New & Used Kia Optima Hybrid: In Depth
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The Kia Optima Hybrid is exactly what the name implies; it looks, performs, and functions just as well as the mainstream Optima sedan lineup but has a very fuel-efficient hybrid powertrain.
The Optima Hybrid lineup, which is being redesigned for 2017, rivals the Toyota Camry Hybrid and Ford Fusion Hybrid, as well as the upcoming Chevrolet Malibu. It’s closely related to the Hyundai Sonata Hybrid; and like that model it also includes a plug-in hybrid model, called the Optima Plug-In Hybrid or Optima PHEV, which also goes up against the Ford Fusion Energi.
Compared to the Kia Optima, the Optima Hybrid and Optima Plug-In Hybrid are almost indistinguishable; these models differ in mostly cosmetic ways, outside of powertrain and packaging. Active grille shutters, special front aerodynamic skirting, a beveled rear bumper, and a rear diffuser together help reduce the coefficient of drag to 0.24. Hybrid models also get modern LED exterior lighting.
The Sonata Hybrid is powered by a 154-horsepower, 2.0-liter four-cylinder engine, with a 38-kW electric motor system that’s clutched into a six-speed automatic transmission. In all, it makes 193 horsepower.
The Hybrid has a 1.62-kWh lithium-polymer battery pack that’s underneath the trunk floor, where the spare tire would otherwise be, with packaging concessions to back seat or cargo space. In the Optima PHEV, there’s a stronger 50-kW motor, plus a much larger 9.8-kWh pack is located under the back seat and in the forward area of the trunk, limiting space slightly compared to the standard Optima.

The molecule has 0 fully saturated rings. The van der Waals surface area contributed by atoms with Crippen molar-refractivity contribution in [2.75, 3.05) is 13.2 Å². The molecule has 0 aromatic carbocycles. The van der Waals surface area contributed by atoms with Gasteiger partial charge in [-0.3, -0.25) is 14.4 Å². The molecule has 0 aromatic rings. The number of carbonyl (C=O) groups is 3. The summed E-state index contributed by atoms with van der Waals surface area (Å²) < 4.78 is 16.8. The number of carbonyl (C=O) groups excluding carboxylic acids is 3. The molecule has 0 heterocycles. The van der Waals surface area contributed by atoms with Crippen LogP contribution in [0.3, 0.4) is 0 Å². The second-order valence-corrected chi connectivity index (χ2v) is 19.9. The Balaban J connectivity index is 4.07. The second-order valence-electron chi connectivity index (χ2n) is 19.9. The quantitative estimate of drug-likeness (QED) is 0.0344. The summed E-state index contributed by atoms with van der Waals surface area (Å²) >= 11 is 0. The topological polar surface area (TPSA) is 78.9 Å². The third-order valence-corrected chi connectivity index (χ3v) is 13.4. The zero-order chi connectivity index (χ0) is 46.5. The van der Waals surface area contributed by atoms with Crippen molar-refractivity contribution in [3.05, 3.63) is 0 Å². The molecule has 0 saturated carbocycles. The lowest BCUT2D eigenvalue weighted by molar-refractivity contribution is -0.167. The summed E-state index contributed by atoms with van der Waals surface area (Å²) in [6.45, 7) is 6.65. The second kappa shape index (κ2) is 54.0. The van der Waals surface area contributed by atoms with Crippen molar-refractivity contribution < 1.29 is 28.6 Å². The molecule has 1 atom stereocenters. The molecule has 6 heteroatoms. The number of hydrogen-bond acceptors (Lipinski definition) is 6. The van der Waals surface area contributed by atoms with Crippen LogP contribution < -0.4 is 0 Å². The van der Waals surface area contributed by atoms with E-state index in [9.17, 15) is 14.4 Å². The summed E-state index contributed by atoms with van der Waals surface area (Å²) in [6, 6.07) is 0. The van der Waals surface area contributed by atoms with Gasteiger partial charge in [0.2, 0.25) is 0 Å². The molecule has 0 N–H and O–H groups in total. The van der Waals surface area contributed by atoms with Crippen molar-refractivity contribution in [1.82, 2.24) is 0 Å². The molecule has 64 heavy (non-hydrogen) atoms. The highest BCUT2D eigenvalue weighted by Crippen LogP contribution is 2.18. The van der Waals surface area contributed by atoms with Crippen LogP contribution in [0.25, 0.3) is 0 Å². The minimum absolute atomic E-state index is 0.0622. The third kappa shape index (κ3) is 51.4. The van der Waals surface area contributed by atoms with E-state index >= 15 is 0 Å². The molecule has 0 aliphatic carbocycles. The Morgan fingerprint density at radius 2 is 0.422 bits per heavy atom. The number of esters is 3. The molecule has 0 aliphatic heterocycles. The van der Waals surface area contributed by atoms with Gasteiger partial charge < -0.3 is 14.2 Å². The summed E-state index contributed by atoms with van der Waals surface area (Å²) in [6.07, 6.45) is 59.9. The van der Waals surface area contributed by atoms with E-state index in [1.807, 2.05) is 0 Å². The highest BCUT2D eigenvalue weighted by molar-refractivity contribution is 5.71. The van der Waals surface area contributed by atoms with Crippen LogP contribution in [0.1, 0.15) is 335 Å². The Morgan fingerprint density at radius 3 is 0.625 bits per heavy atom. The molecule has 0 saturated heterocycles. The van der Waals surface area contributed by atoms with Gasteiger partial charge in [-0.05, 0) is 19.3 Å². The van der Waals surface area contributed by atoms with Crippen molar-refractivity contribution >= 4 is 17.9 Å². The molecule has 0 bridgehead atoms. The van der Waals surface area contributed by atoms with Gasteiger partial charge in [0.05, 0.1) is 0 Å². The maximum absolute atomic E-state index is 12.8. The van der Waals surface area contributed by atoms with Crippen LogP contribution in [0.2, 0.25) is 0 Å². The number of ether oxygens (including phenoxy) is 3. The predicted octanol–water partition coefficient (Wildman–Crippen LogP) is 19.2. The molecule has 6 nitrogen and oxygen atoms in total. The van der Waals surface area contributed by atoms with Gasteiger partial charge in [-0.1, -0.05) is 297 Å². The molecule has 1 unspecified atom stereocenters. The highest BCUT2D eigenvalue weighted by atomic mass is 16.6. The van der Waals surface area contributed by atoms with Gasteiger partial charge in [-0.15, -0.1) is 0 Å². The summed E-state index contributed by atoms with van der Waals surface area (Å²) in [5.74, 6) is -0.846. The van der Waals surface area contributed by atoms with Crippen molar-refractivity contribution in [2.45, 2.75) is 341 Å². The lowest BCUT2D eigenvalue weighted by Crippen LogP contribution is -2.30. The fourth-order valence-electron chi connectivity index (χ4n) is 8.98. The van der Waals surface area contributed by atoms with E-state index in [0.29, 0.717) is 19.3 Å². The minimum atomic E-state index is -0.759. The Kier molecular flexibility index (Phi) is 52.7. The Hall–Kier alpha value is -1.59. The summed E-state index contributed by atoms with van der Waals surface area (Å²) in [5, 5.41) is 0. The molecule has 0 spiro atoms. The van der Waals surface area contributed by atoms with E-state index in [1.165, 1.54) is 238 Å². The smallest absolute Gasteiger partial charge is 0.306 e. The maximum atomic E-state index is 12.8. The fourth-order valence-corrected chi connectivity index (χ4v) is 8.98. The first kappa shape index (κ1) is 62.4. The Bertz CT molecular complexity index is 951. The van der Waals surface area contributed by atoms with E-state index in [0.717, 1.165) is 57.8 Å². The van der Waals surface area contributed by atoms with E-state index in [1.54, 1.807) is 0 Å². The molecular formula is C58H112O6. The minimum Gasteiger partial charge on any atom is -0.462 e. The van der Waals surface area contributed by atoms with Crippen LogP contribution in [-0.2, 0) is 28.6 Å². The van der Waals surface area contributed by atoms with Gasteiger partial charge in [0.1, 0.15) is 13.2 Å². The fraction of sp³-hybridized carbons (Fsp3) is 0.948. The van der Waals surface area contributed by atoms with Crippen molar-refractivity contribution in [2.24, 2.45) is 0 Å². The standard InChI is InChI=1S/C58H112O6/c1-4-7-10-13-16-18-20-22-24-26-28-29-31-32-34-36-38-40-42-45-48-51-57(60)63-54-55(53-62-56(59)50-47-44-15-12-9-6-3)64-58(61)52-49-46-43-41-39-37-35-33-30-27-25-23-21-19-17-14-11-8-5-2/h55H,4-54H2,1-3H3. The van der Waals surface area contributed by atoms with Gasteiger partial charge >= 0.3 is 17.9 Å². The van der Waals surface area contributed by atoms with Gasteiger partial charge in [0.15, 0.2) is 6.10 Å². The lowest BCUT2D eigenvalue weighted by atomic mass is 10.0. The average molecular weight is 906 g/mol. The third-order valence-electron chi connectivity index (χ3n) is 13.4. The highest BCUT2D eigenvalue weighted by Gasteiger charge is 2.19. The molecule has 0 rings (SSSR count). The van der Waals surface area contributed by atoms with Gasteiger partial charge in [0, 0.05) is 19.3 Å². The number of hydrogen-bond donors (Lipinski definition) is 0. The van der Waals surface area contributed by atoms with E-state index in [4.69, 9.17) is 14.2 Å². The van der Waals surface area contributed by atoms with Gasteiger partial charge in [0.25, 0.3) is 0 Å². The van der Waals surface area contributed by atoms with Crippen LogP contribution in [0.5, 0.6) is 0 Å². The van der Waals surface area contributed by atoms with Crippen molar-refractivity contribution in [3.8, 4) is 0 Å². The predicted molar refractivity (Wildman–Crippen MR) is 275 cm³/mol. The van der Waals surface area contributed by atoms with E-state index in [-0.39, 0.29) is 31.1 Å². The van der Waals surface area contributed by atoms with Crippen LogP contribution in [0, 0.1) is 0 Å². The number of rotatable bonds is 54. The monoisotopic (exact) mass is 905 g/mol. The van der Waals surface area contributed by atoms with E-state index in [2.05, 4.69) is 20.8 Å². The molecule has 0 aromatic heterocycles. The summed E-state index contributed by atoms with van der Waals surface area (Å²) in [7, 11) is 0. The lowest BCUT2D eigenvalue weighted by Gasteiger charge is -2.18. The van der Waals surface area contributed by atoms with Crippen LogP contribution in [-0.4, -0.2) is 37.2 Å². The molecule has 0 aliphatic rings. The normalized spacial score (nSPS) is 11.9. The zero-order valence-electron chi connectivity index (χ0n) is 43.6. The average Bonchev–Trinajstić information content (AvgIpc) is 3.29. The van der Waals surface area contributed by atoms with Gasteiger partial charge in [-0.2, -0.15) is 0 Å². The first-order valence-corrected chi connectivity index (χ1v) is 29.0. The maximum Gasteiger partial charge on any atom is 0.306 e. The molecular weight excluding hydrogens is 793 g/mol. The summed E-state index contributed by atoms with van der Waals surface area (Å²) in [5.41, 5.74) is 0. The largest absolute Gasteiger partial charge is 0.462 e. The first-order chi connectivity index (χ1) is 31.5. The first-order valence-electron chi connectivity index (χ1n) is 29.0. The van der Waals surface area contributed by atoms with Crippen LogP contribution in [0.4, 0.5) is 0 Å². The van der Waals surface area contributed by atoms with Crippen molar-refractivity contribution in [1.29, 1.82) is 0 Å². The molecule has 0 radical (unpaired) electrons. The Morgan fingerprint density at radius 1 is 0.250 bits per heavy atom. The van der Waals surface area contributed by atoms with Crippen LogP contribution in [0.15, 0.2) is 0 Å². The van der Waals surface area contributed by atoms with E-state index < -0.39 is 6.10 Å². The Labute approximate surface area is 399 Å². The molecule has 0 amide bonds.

That larger battery allows the PHEV to go 27 miles in EV mode—though there’s no way to fully “lock in” a pure electric mode (the gasoline engine will still turn on if you press the accelerator too far).
Feature highlights on the latest 2017 Kia Optima Hybrid include a ten-speaker, 630-watt Harman/Kardon surround-sound audio system, and full Android Auto and Apple CarPlay compatibility—to control smartphone apps via the infotainment system. There’s also an available suite of active-safety and driver-assistance systems—including Autonomous Emergency Braking, which can bring the vehicle to a full stop to avoid a crash or reduce damage.
Fuel economy ratings for the Optima Hybrid are anticipated to be ten percent higher than the outgoing model’s EPA combined figure of 38 mpg.
Kia targets a ten-percent improvement to the fuel economy ratings of the 2017 Optima Hybrid, versus the outgoing model. Given the current model’s combined figure of 38 mpg, that would put the 2017 model in the range of 42 mpg—better on the highway than the Ford Fusion Hybrid, and better than the Toyota Camry Hybrid, as well as just ahead of the Sonata Hybrid.
Previous years: the 2011-2015 Optima Hybrid
The first generation of the Optima Hybrid, which was sold from the 2011 through the 2015 model years, was a bit of a work in progress. It originally offered a 2.4-liter four-cylinder engine, as well as a motor system clutched into the six-speed automatic transmission—just as in the redesigned 2017 model—and made 206 total hp and 235 lb-ft. That was revised to 199 hp for the 2013 model year, as this model got some significant improvements to drivability and the general smoothness of the hybrid system.